.
Methods Mol. Biol.
1484
,
55
63
17
Nielsen
,
L.
,
Frokjaer
,
S.
,
Brange
,
J.
,
Uversky
,
V.N.
and
Fink
,
A.L.
(
2001
)
Probing the mechanism of insulin fibril formation with insulin mutants
.
Biochemistry
40
,
8397
8409
18
Bessette
,
P.H.
,
Aslund
,
F.
,
Beckwith
,
J.
and
Georgiou
,
G.
(
1999
)
Efficient folding of proteins with multiple disulfide bonds in the Escherichia coli cytoplasm
.
Proc. Natl Acad. Sci. U.S.A.
96
,
13703
13708
19
Coulthard
,
R.J.
,
Rajasekar
,
K.V.
,
Ride
,
J.P.
,
Hyde
,
E.I.
and
Smith
,
L.J.
(
2018
)
1H, 13c and 15N NMR assignments of self-incompatibility protein homologue 15 from Arabidopsis thaliana
.
Biomol. NMR Assign
. https://doi.org/10.1007/s12104-018-9853-0
20
Pace
,
C.N.
,
Vajdos
,
F.
,
Fee
,
L.
,
Grimsley
,
G.
and
Gray
,
T.
(
1995
)
How to measure and predict the molar absorption-coefficient of a protein
.
Protein Sci.
4
,
2411
2423
21
Schuck
,
P.
(
2000
)
Size-distribution analysis of macromolecules by sedimentation velocity ultracentrifugation and Lamm equation modeling
.
Biophys. J.
78
,
1606
1619
22
Sreerama
,
N.
and
Woody
,
R.W.
(
2000
)
Estimation of protein secondary structure from circular dichroism spectra: comparison of CONTIN, SELCON, and CDSSTR methods with an expanded reference set
.
Anal. Biochem.
287
,
252
260
23
Whitmore
,
L.
and
Wallace
,
B.A.
(
2008
)
Protein secondary structure analyses from circular dichroism spectroscopy: methods and reference databases
.
Biopolymers
89
,
392
400
24
Cheung
,
M.S.
,
Maguire
,
M.L.
,
Stevens
,
T.J.
and
Broadhurst
,
R.W.
(
2010
)
DANGLE: a Bayesian inferential method for predicting protein backbone dihedral angles and secondary structure
.
J. Magn. Reson.
202
,
223
233
25
Rieping
,
W.
,
Habeck
,
M.
,
Bardiaux
,
B.
,
Bernard
,
A.
,
Malliavin
,
T.E.
and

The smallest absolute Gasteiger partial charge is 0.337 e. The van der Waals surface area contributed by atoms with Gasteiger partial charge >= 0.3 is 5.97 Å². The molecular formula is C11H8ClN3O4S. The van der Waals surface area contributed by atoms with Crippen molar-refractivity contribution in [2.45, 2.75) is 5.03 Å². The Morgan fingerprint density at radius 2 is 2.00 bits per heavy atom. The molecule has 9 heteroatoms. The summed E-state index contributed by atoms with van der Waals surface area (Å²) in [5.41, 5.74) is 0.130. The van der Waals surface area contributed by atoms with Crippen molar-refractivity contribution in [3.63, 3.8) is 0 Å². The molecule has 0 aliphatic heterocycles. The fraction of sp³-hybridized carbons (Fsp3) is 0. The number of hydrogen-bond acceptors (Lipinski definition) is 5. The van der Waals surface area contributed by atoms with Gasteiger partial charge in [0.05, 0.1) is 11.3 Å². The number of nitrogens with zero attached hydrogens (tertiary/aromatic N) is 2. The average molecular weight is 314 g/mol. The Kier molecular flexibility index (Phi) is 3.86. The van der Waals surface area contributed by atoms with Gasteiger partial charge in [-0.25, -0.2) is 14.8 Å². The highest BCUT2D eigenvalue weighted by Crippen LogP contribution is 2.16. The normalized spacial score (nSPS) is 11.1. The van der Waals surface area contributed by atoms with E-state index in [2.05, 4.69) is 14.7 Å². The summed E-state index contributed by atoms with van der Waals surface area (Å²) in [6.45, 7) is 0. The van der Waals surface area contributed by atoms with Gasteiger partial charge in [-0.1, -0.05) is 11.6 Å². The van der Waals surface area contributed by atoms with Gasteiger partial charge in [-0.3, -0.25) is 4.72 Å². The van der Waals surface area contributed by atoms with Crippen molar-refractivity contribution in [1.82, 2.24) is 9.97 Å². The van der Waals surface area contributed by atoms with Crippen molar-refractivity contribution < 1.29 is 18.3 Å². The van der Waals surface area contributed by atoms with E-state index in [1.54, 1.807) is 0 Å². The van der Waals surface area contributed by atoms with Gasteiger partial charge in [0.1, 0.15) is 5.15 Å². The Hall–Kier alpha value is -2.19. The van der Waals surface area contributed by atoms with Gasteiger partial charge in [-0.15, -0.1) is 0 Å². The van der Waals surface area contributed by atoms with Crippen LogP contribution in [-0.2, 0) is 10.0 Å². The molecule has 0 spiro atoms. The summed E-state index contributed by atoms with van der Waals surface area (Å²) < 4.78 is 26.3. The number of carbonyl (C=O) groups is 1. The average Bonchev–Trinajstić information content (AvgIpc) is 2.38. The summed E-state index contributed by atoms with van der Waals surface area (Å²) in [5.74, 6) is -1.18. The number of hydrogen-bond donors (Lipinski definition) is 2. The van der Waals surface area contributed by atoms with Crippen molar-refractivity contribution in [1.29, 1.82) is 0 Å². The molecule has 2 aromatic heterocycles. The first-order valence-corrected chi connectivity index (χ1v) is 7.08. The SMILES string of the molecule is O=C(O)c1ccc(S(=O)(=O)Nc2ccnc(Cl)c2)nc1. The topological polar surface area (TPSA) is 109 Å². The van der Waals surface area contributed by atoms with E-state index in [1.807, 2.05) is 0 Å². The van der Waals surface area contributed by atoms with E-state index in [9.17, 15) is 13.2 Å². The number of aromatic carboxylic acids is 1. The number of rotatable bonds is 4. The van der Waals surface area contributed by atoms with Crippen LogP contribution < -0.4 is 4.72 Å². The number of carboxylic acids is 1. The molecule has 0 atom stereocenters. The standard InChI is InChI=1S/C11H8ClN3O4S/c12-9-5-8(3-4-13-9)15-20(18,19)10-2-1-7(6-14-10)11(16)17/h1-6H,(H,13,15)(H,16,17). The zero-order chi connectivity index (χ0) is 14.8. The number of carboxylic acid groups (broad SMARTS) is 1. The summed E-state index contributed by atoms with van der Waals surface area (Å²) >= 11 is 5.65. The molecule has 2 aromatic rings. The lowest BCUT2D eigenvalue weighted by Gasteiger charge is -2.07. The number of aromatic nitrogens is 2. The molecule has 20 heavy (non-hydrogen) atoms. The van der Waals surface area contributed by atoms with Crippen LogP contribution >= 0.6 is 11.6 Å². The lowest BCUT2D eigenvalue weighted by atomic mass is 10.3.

Nilges
,
M.
(
2007
)
ARIA2: automated NOE assignment and data integration in NMR structure calculation
.
Bioinformatics
23
,
381
382
26
Brünger
,
A.T.
,
Adams
,
P.D.
,
Clore
,
G.M.
,
DeLano
,
W.L.
,
Gros
,
P.
,
Grosse-Kunstleve
,
R.W.
et al (
1998
)
Crystallography and NMR system: a new software suite for macromolecular structure determination
.
Acta Crystallogr. D Biol. Crystallogr.
54
,
905
921
27
Laskowski
,
R.A.
,
Rullmann
,
J.A.C.
,
MacArthur
,
M.W.
,
Kaptein
,
R.
and
Thornton
,
J.M.
(
1996
)
AQUA and PROCHECK-NMR: programs for checking the quality of protein structures solved by NMR
.
J. Biomol. NMR
8
,
477
486
28
Ji
,
S.
,
Oruç
,
T.
,
Mead
,
L.
,
Rehman
,
M.F.
,
Thomas
,
C.M.
,
Butterworth
,
S.
et al (
2019
)
DeepCDpred: inter-residue distance and contact prediction for improved prediction of protein structure
.
PLoS ONE
14
,
e0205214
29
Dunn
,
S.D.
,
Wahl
,
L.M.
and
Gloor
,
G.B.
(
2008
)
Mutual information without the influence of phylogeny or entropy dramatically improves residue contact prediction
.
Bioinformatics
24
,
333
340
30
Kaján
,
L.
,
Hopf
,
T.A.
,
Kalaš
,
M.
,
Marks
,
D.S.
and
Rost
,
B.
(
2014
)
FreeContact: fast and free software for protein contact prediction from residue co-evolution
.
BMC Bioinformatics
15
,
85
31
Hsieh
,
C.J.
,
Sustik
,
M.A.
,
Dhillon
,
I.S.
and
Ravikumar
,
P.
(
2014
)
QUIC: quadratic approximation for sparse inverse covariance estimation
.
J. Mach. Learn. Res.
15
,
2911
2947
http://www.jmlr.org/papers/v15/hsieh14a.html
32
Seemayer
,
S.
,
Gruber
,
M.
and
Söding
,
J.
(
2014
)
CCMpred—fast and precise prediction of protein residue-residue contacts from correlated mutations
.
Bioinformatics
30
,
3128
3130
33
Betancourt
,
M.R.
and
Thirumalai
,
D.
(
1999
)